Abstract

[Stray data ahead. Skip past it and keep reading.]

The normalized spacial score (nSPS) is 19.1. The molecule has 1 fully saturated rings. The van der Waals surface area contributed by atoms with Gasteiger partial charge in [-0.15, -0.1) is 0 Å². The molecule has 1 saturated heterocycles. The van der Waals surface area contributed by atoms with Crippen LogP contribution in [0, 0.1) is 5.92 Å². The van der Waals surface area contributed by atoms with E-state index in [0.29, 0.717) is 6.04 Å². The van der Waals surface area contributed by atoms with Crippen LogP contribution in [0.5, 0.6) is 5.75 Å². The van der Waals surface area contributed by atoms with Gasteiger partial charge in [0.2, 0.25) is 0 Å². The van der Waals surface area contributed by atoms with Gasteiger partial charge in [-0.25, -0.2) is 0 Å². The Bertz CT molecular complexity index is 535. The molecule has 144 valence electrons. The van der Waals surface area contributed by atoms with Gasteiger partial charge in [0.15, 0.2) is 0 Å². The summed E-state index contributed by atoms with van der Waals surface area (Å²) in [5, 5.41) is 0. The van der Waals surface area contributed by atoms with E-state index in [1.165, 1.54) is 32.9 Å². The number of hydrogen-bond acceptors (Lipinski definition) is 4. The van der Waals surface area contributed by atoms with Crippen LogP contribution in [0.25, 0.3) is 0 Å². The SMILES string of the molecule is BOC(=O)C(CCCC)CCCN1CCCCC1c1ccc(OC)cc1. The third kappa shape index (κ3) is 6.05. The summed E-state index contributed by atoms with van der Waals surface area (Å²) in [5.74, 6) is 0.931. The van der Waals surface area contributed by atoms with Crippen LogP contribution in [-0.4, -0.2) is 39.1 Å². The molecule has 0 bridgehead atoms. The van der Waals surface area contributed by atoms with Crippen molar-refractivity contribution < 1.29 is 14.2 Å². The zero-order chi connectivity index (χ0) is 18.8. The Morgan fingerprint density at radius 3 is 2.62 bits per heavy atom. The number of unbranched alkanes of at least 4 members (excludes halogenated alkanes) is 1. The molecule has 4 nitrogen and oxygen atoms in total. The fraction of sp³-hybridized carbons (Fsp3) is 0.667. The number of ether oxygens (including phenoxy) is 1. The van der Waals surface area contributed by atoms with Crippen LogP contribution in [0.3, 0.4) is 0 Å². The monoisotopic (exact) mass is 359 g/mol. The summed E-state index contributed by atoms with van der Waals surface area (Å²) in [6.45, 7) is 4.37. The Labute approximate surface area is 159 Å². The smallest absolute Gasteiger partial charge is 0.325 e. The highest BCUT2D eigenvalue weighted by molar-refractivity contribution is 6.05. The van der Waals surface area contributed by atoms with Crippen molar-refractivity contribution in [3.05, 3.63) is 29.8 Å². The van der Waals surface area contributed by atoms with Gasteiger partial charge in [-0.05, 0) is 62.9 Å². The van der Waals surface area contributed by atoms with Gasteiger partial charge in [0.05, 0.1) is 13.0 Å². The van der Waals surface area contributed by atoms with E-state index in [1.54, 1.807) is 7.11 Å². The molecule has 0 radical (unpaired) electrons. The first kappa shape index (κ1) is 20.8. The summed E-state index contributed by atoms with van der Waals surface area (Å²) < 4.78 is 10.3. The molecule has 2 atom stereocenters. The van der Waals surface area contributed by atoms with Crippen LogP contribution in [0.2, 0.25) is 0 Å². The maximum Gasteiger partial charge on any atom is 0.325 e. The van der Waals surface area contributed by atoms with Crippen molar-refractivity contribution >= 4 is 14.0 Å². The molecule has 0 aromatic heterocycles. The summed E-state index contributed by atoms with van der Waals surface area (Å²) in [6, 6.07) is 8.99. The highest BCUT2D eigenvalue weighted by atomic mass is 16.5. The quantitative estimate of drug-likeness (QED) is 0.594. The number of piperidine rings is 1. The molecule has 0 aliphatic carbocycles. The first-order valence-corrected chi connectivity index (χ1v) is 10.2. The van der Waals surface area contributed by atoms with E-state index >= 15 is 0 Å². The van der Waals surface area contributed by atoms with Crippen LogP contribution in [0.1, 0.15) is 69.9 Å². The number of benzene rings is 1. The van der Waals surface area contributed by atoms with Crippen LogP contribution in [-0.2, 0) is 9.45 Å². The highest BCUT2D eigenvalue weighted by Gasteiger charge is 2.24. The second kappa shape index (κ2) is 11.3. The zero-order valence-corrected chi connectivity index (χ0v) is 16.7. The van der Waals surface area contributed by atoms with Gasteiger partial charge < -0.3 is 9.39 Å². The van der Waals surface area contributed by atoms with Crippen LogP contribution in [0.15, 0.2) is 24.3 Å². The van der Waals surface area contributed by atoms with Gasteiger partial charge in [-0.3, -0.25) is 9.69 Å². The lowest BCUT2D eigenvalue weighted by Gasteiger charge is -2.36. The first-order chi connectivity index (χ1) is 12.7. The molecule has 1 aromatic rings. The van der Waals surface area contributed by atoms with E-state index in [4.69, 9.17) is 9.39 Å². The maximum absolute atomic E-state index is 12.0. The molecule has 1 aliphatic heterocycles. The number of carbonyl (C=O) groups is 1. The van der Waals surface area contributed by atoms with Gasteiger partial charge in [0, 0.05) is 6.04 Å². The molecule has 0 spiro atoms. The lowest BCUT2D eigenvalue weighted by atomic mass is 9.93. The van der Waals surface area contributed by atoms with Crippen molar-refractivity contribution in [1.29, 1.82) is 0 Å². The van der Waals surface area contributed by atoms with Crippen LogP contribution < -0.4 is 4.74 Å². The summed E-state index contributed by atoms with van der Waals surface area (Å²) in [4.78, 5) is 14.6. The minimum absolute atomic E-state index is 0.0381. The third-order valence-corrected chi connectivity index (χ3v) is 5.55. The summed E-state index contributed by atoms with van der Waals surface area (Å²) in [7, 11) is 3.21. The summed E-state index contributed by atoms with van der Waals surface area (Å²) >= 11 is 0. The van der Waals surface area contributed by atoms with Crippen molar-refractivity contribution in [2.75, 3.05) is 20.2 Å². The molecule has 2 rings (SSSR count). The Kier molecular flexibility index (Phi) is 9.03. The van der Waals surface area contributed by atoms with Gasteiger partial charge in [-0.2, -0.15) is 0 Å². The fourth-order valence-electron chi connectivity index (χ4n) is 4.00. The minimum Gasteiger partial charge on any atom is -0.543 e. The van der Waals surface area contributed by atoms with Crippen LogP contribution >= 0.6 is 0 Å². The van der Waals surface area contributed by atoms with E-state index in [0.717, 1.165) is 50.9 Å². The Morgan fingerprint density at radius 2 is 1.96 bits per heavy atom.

The Long Valley region of eastern California (United States) is the site of abundant late Tertiary–present magmatism, including three geochemically distinct stages of magmatism since ca. 3 Ma: Mammoth Mountain, the Mono-Inyo volcanic chain, and Long Valley Caldera. We propose two tectonic models, one explaining the Mammoth Mountain–Mono-Inyo magmatism and the other explaining the presence of Long Valley Caldera. First, the ongoing Mammoth Mountain–Mono-Inyo volcanic chain magmatism is explained by a ridge-transform-ridge system, with the Mono-Inyo volcanic chain acting as one ridge segment and the South Moat fault acting as a transform fault. Implicit in this first model is that this region of eastern California is beginning to act as an incipient plate boundary. Second, the older Long Valley Caldera system is hypothesized to occur in a region of enhanced extension resulting from regional fault block rotation, specifically involving activation of the sinistral faults of the Mina deflection. The tectonic models are consistent with observed spatial and temporal differences in the geochemistry of the regional magmas, and the westward progression of magmatism since ca. 12 Ma.

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